How much is too much eye contact

How long does pleasant eye contact last?

Look me in the eye - eye contact with the other person is an important aspect of our non-verbal communication. Interestingly, we seem to prefer a certain length of eye contact. If the other person looks at us for too long, we find it uncomfortable, as well as if someone looks away too quickly. But how long is optimal eye contact? Saprina E. made us aware of this topic - thank you very much. British researchers have investigated in more detail how long the eye contact perceived as pleasant on average lasts and which factors play a role in this.

One look can reveal more than a thousand words: When we get to know someone or talk to them, we look at them. We not only record facial expressions, facial features and appearance, but also unconsciously register subtle indications of mood, intentions and the personality of the other. How important this eye contact is is shown by the fact that even infants involuntarily examine eyes or eye-like shapes particularly intensely. Studies have also shown that our brain even has its own circuit that evaluates the direction of other people's gaze. However, direct eye contact with someone else is anything but simple: "The gaze behavior of two people is extremely dynamic," explain Nicola Binetti from University College London and his colleagues. Typically, there is a finely balanced alternation between looking directly and looking away again. How long direct eye contact lasts indicates, among other things, our interest and our attitude towards the other person. However, if the gaze lasts too long, it is quickly perceived as intrusive or threatening. If, on the other hand, it is too short, this also makes you suspicious and suggests rather low social skills.

Amazingly, no systematic research has been carried out to date on how long eye contact has to be maintained in order to be perceived as exactly right by most people. Binetti and her colleagues have now investigated this in an experiment. To do this, they asked almost 500 volunteers of different ages at the Science Museum in London to watch short video clips. These showed the face of a man or woman who looked directly at the test subjects for different lengths of time. During the videos, the test subjects wore eye trackers that recorded their line of sight as well as the width of their pupils. After each clip, the participants indicated at the push of a button whether they found the change of gaze pleasant or unpleasant. The researchers also carried out a psychological survey with everyone in order to obtain a rough classification of the personality traits.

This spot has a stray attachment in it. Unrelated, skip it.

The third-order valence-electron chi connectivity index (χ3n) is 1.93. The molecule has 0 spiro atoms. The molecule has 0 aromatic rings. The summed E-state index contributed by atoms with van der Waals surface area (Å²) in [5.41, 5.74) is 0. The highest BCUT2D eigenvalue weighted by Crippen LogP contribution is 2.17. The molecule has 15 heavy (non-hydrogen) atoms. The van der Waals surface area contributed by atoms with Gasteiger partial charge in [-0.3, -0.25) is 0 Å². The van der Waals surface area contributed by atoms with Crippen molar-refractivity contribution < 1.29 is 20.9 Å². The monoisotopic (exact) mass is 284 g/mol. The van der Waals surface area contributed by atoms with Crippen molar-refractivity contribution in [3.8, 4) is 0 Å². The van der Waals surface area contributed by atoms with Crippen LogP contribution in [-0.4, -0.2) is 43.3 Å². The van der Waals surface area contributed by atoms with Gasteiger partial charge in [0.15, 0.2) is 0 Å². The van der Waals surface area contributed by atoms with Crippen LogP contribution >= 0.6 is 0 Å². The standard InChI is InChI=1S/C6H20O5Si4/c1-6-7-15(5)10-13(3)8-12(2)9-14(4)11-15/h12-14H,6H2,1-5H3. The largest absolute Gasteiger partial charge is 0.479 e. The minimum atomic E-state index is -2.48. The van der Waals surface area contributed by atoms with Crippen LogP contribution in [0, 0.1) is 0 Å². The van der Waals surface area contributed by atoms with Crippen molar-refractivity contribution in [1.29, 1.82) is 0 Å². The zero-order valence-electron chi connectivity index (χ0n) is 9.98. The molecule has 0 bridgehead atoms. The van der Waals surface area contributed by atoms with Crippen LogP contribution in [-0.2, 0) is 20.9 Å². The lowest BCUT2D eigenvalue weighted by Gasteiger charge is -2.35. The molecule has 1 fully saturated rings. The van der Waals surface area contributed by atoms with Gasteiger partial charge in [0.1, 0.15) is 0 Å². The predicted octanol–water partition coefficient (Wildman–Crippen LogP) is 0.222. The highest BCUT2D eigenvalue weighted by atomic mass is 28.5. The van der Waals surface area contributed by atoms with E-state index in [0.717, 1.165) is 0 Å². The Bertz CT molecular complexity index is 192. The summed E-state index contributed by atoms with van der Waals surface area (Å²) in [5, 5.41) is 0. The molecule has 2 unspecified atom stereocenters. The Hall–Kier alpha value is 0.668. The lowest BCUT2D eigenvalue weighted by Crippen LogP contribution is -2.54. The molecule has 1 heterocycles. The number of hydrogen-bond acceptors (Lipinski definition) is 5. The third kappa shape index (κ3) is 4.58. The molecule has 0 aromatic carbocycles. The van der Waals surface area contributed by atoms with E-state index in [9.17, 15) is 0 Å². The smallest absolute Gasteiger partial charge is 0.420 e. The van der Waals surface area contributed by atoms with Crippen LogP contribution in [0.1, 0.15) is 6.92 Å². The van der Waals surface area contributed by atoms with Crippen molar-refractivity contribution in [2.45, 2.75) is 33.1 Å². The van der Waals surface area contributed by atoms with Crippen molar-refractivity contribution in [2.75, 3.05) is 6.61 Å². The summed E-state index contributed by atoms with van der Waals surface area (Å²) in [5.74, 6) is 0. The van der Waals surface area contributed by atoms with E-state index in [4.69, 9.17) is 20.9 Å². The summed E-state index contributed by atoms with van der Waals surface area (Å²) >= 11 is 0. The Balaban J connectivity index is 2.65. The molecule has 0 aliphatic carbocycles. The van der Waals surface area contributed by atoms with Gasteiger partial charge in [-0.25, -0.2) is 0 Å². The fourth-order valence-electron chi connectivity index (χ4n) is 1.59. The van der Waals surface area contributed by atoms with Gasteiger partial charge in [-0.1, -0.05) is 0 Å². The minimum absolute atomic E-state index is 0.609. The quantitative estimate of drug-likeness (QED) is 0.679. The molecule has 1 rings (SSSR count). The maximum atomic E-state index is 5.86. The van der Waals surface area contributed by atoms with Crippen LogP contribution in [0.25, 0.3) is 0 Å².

A good three seconds is ideal

The evaluation showed that most people find eye contact of a little more than three seconds to be just right and pleasant. In the experiment, the average of the participants was 3.3 seconds, as the researchers report. "Surprisingly, we found that the preferred gaze duration does not depend on fundamental characteristics such as gender, personality traits or attractiveness," explains Binetti. The duration that was perceived as pleasant was independent of whether a woman and a man were looking at each other or two people of the same sex. How the test subjects performed in the psychological test with regard to their extroversion, openness, tolerance, conscientiousness or neuroticism did not play a role in the preferred gaze duration. “We did not find any significant deviations in terms of age either,” said Binetti and his colleagues. "Only with men did the gaze length increase with increasing age - if the person opposite was a female actress."

However, there was one factor that was closely linked to the duration of the gaze, as the scientists found out with their eye tracker: in the participants who preferred longer eye contact, the pupils dilated more and more quickly when looking at the person opposite. It has been known for a long time that our pupils involuntarily dilate with pleasure, but also with sexual arousal. Dilated pupils are also considered a sign of trust, while narrowed pupils, on the other hand, are a signal of fear or aggression. When exchanging gazes, we therefore unconsciously pay attention to whether the other person widens or constricts their pupils. If the former is the case, we are more likely to trust it, as studies show. But how is pupillary dilatation related to the preferred gaze duration? Obviously, it is not because of the attractiveness of the counterpart: In the experiment, the scientists could not determine any connection to the opinions of the test persons about the respective video portraits viewed.

Why people, who tend to look a little longer, dilate their pupils more, remains unclear for the time being. Binetti and his colleagues suspect that there might be something with subtle differences in the “social brain” and in the processing of social eye stimuli. But this is just a hypothesis. “Further studies will be necessary to find out how the preferred gaze duration and the activity in the brain areas for processing faces and gazes are related,” said the researchers.

Source: Nicola Binetti (University College London) et al., Royal Society Open Science, doi: 10.1098 / rsos.160086

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4th January 2019

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